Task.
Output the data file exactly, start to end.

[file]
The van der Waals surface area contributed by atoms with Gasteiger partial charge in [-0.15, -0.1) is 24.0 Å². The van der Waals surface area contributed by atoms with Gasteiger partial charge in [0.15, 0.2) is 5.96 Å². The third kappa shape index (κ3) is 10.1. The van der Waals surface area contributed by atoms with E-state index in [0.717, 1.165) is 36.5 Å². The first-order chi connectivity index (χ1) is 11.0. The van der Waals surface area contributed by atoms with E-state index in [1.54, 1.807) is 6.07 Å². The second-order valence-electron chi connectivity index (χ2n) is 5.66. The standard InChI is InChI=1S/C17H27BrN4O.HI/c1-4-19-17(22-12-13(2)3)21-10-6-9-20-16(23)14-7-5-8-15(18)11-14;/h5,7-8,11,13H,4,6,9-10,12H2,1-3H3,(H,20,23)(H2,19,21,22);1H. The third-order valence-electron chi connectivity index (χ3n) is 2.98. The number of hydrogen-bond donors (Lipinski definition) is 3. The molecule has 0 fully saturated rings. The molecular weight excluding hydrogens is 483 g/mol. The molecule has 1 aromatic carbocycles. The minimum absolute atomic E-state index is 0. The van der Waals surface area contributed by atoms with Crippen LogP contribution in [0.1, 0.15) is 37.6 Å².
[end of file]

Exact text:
The van der Waals surface area contributed by atoms with Gasteiger partial charge in [-0.15, -0.1) is 24.0 Å². The van der Waals surface area contributed by atoms with Gasteiger partial charge in [0.15, 0.2) is 5.96 Å². The third kappa shape index (κ3) is 10.1. The van der Waals surface area contributed by atoms with E-state index in [0.717, 1.165) is 36.5 Å². The first-order chi connectivity index (χ1) is 11.0. The van der Waals surface area contributed by atoms with E-state index in [1.54, 1.807) is 6.07 Å². The second-order valence-electron chi connectivity index (χ2n) is 5.66. The standard InChI is InChI=1S/C17H27BrN4O.HI/c1-4-19-17(22-12-13(2)3)21-10-6-9-20-16(23)14-7-5-8-15(18)11-14;/h5,7-8,11,13H,4,6,9-10,12H2,1-3H3,(H,20,23)(H2,19,21,22);1H. The third-order valence-electron chi connectivity index (χ3n) is 2.98. The number of hydrogen-bond donors (Lipinski definition) is 3. The molecule has 0 fully saturated rings. The molecular weight excluding hydrogens is 483 g/mol. The molecule has 1 aromatic carbocycles. The minimum absolute atomic E-state index is 0. The van der Waals surface area contributed by atoms with Crippen LogP contribution in [0.1, 0.15) is 37.6 Å².